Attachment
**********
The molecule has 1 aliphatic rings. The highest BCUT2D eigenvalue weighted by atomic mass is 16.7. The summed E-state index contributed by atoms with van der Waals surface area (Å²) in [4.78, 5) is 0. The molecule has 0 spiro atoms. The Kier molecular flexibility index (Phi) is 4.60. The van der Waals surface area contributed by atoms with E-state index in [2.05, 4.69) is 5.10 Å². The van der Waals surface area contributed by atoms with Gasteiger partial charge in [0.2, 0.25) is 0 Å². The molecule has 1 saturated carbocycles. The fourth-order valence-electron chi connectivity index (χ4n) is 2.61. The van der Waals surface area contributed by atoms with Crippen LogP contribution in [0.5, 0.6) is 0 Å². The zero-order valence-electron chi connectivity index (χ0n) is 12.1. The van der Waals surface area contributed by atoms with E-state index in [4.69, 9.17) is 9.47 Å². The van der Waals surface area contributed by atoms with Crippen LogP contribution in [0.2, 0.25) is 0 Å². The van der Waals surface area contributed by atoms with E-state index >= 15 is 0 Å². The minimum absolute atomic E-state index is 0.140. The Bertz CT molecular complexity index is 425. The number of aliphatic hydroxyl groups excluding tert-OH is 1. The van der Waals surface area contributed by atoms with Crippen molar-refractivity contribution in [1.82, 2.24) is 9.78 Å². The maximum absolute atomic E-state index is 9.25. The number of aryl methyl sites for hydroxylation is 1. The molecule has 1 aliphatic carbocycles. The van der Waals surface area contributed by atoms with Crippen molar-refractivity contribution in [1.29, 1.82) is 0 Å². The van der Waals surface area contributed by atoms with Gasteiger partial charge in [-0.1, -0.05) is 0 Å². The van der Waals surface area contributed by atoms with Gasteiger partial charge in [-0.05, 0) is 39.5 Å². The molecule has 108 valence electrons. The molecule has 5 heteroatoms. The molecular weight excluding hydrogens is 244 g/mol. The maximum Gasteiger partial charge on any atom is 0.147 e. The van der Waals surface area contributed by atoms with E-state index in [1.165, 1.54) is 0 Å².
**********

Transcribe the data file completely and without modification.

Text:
The molecule has 1 aliphatic rings. The highest BCUT2D eigenvalue weighted by atomic mass is 16.7. The summed E-state index contributed by atoms with van der Waals surface area (Å²) in [4.78, 5) is 0. The molecule has 0 spiro atoms. The Kier molecular flexibility index (Phi) is 4.60. The van der Waals surface area contributed by atoms with E-state index in [2.05, 4.69) is 5.10 Å². The van der Waals surface area contributed by atoms with Gasteiger partial charge in [0.2, 0.25) is 0 Å². The molecule has 1 saturated carbocycles. The fourth-order valence-electron chi connectivity index (χ4n) is 2.61. The van der Waals surface area contributed by atoms with Crippen LogP contribution in [0.5, 0.6) is 0 Å². The zero-order valence-electron chi connectivity index (χ0n) is 12.1. The van der Waals surface area contributed by atoms with E-state index in [4.69, 9.17) is 9.47 Å². The van der Waals surface area contributed by atoms with Crippen LogP contribution in [0.2, 0.25) is 0 Å². The van der Waals surface area contributed by atoms with E-state index >= 15 is 0 Å². The minimum absolute atomic E-state index is 0.140. The Bertz CT molecular complexity index is 425. The number of aliphatic hydroxyl groups excluding tert-OH is 1. The van der Waals surface area contributed by atoms with Crippen molar-refractivity contribution in [1.82, 2.24) is 9.78 Å². The maximum absolute atomic E-state index is 9.25. The number of aryl methyl sites for hydroxylation is 1. The molecule has 1 aliphatic carbocycles. The van der Waals surface area contributed by atoms with Crippen molar-refractivity contribution in [1.29, 1.82) is 0 Å². The van der Waals surface area contributed by atoms with Gasteiger partial charge in [-0.1, -0.05) is 0 Å². The van der Waals surface area contributed by atoms with Gasteiger partial charge in [-0.05, 0) is 39.5 Å². The molecule has 108 valence electrons. The molecule has 5 heteroatoms. The molecular weight excluding hydrogens is 244 g/mol. The maximum Gasteiger partial charge on any atom is 0.147 e. The van der Waals surface area contributed by atoms with E-state index in [1.165, 1.54) is 0 Å².